What is a Telescope ?

Man is always filled with curiosity, he always wanted to know and explore the things around him. Humans always found a way to satisfy their sprit of enquiry and when it comes to space, humans found the telescope to view things he could not see with the naked eye.

Telescope is an instrument that helps us to view and observe remote things through electromagnetic radiation.  The birth of lens was in the early thirteenth centaury where artisans were producing seeing glasses for the elderly who had long sightedness. As centuries went by the development of lenses grew and by the seventeenth centaury in Netherlands, the first practical telescope was invented

The telescope works based on the principle where it gathers radiation from objects that are far away and focus it, where the intensity of the radiation from the objects is increased and the object that are far away are magnified. After the practical telescope was invented, within a few decades the reflecting telescopes which uses mirrors was invented then the radio telescopes and the infrared telescopes were invented.

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When we look at the sky in the night and see the beautiful constellations of stars and millions of other heavenly bodies, our hearts yearn to see them closer. Thus as technology was growing in such a fast scale humans started working on building magnificent telescope to view those heavenly bodies.

There are different types of telescopes like the x-ray telescopes which use shorter wavelengths than ultraviolet lights, the ultraviolet telescopes which uses a wavelength shorter than visible light, optical telescopes which uses visible light, infrared telescopes, Fresnel imager telescopes, submutimeter telescopes and x-ray optics.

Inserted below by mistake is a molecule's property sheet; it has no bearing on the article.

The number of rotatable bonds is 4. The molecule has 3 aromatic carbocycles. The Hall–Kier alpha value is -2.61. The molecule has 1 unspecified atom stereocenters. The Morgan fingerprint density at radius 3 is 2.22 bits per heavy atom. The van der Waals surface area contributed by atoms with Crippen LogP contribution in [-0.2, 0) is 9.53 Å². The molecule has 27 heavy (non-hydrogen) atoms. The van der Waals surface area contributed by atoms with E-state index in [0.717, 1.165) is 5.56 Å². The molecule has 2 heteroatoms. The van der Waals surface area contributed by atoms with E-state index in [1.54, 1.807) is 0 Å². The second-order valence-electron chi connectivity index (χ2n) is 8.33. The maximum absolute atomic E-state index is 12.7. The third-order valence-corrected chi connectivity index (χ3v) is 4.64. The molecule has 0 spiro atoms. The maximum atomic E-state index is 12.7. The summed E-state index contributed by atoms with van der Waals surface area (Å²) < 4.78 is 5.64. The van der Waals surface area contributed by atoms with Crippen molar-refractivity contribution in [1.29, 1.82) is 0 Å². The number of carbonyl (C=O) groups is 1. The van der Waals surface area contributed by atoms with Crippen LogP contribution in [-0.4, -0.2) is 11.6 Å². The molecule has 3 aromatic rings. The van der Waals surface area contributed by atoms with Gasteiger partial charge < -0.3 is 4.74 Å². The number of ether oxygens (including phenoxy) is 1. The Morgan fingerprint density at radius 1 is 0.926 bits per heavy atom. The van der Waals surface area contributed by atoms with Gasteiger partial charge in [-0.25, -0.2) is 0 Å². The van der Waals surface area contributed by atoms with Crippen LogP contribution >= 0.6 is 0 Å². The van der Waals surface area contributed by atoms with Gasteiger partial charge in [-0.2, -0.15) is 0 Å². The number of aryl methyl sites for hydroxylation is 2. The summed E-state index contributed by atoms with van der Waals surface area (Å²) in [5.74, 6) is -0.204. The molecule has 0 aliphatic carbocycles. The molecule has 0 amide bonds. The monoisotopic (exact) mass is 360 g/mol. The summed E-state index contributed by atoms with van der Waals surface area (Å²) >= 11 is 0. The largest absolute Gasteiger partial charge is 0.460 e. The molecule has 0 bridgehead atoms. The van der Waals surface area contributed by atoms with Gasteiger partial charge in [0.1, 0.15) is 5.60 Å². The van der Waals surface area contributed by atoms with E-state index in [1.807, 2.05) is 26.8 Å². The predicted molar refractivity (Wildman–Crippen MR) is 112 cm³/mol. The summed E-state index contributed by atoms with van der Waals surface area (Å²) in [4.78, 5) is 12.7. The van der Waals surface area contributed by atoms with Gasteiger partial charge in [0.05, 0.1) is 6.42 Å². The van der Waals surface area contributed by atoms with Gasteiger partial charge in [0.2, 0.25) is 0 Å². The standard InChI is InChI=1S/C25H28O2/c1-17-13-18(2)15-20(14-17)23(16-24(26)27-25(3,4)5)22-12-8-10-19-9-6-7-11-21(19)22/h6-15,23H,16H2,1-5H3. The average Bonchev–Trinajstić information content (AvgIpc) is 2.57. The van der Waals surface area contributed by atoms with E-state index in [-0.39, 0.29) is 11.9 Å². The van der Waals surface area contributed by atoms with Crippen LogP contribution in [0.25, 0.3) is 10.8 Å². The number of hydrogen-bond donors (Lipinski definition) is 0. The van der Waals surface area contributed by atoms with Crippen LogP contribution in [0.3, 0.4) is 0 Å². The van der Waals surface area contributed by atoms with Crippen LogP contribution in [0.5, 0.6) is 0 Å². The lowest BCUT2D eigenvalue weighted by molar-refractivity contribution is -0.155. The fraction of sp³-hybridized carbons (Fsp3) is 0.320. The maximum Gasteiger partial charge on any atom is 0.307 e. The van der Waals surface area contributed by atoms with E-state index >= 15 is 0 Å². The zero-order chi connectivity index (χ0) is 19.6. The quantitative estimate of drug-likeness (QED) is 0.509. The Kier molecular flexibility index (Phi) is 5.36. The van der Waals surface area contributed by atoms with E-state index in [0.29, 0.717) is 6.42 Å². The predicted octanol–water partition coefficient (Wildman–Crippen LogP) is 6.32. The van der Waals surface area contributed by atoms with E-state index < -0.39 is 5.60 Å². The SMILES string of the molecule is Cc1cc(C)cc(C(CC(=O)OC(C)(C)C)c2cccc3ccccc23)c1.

Astronomers from decades to decades, all around the world have spend hours sitting with these telescopes observing the celestial objects, they have studied the birth and the death of the stars, the movement of planets around the sun , moons,  comets , galaxies etc. Some of the scientists who involved in inventing and developing the telescopes putting forth their ideas and publishing their findings are Nicholas Copernicus, Hans Lippershey, Simon Marius, Galileo Galilee, Giovanni Cassini and Isaac Newton.

There is something called aberrations which are the distortions in the images that we see through the telescope. The varying degree of light rays of different length causes such aberrations. These aberrations can be eliminated by using compound lenses which are made up of different types of glasses. In photography they use thin lenses called catadioptrics to avoid such aberrations.

All though with the extraordinary development of technology where we can see celestial objects which are very far from us and although hundreds of planets orbiting different stars have been discovered we are still not certain if any other planet can sustain life like our planet Earth. Scientists are developing new space telescope optics which is capable of finding planets which are similar to earth and takes a photograph of that planet.  The curiosity of humans can never be quenched; people will always invent better ways to explore things.